Date

2019 12:00 AM

Major

Chemical Engineering

Department

Chemical and Biological Engineering

College

Engineering

Project Advisor

Rebecca Cademartri

Description

Bacteriophage can be used as an antibacterial agent in a wide range of applications. T4, T5, and T7 bacteriophage kill E. coli, a pathogenic bacteria involved in food poisoning and product recalls. To prevent infections, bacteriophage can be applied to food and medical packaging materials. It was hypothesized the T7 bacteriophage would give the best adhesion based on its small size, bacteriophage would adhere best to porous materials, and low bacteriophage concentrations would show minimal activity. The hypothesis was tested by submerging various food and medical packaging materials in each bacteriophage for 15 minutes, then plating the materials on agar before and after drying in a desiccator for 45 minutes. The lysis area of each material was analyzed, and the porous and nonporous material with the greatest area were chosen for further study. Bacteriophage concentration was varied and bacteriophage were exposed to different pH and salt solutions to test adhesion strength. The nonporous material showed greater lysis area under varied concentrations, and the porous material showed greater area after varied pH and salt exposure. The T4 bacteriophage best adhered to both materials based on greatest lysis area. Thus, surface properties and porosity of packaging material can both affect bacteriophage adhesion.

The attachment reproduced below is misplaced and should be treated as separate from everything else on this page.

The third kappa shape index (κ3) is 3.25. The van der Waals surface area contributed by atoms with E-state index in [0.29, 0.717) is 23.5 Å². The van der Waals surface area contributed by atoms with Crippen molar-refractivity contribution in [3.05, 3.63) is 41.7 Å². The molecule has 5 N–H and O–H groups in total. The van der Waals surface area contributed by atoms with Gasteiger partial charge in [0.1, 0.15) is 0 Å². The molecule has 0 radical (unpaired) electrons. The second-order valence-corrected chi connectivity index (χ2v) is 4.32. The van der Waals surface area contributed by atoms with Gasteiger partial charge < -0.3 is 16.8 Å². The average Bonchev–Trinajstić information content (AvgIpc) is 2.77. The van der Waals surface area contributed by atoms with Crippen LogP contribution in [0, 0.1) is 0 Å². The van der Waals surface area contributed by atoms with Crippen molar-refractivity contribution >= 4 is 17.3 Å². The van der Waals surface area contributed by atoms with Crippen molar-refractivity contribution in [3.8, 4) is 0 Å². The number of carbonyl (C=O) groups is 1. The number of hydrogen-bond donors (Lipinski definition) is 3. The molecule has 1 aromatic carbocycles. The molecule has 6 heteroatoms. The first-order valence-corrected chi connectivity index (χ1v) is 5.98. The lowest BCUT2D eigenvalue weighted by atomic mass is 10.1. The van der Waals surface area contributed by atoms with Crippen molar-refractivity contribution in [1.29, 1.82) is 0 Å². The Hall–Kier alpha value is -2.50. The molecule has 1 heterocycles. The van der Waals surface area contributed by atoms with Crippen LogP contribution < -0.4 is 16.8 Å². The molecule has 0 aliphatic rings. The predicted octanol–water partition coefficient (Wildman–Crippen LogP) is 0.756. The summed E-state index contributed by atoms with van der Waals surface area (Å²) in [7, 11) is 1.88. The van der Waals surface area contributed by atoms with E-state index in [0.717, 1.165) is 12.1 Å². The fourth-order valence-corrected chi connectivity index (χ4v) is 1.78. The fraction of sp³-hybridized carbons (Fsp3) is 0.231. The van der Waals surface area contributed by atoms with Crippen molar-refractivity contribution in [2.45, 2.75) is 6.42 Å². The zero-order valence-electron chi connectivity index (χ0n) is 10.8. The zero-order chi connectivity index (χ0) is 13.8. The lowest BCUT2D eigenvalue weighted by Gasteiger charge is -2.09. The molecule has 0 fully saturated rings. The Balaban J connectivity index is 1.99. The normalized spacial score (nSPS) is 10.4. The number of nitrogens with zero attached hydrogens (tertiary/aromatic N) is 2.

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Jan 1st, 12:00 AM

Application of Bacteriophage to Packaging Materials for Prevention of Pathogenic E. coli

Bacteriophage can be used as an antibacterial agent in a wide range of applications. T4, T5, and T7 bacteriophage kill E. coli, a pathogenic bacteria involved in food poisoning and product recalls. To prevent infections, bacteriophage can be applied to food and medical packaging materials. It was hypothesized the T7 bacteriophage would give the best adhesion based on its small size, bacteriophage would adhere best to porous materials, and low bacteriophage concentrations would show minimal activity. The hypothesis was tested by submerging various food and medical packaging materials in each bacteriophage for 15 minutes, then plating the materials on agar before and after drying in a desiccator for 45 minutes. The lysis area of each material was analyzed, and the porous and nonporous material with the greatest area were chosen for further study. Bacteriophage concentration was varied and bacteriophage were exposed to different pH and salt solutions to test adhesion strength. The nonporous material showed greater lysis area under varied concentrations, and the porous material showed greater area after varied pH and salt exposure. The T4 bacteriophage best adhered to both materials based on greatest lysis area. Thus, surface properties and porosity of packaging material can both affect bacteriophage adhesion.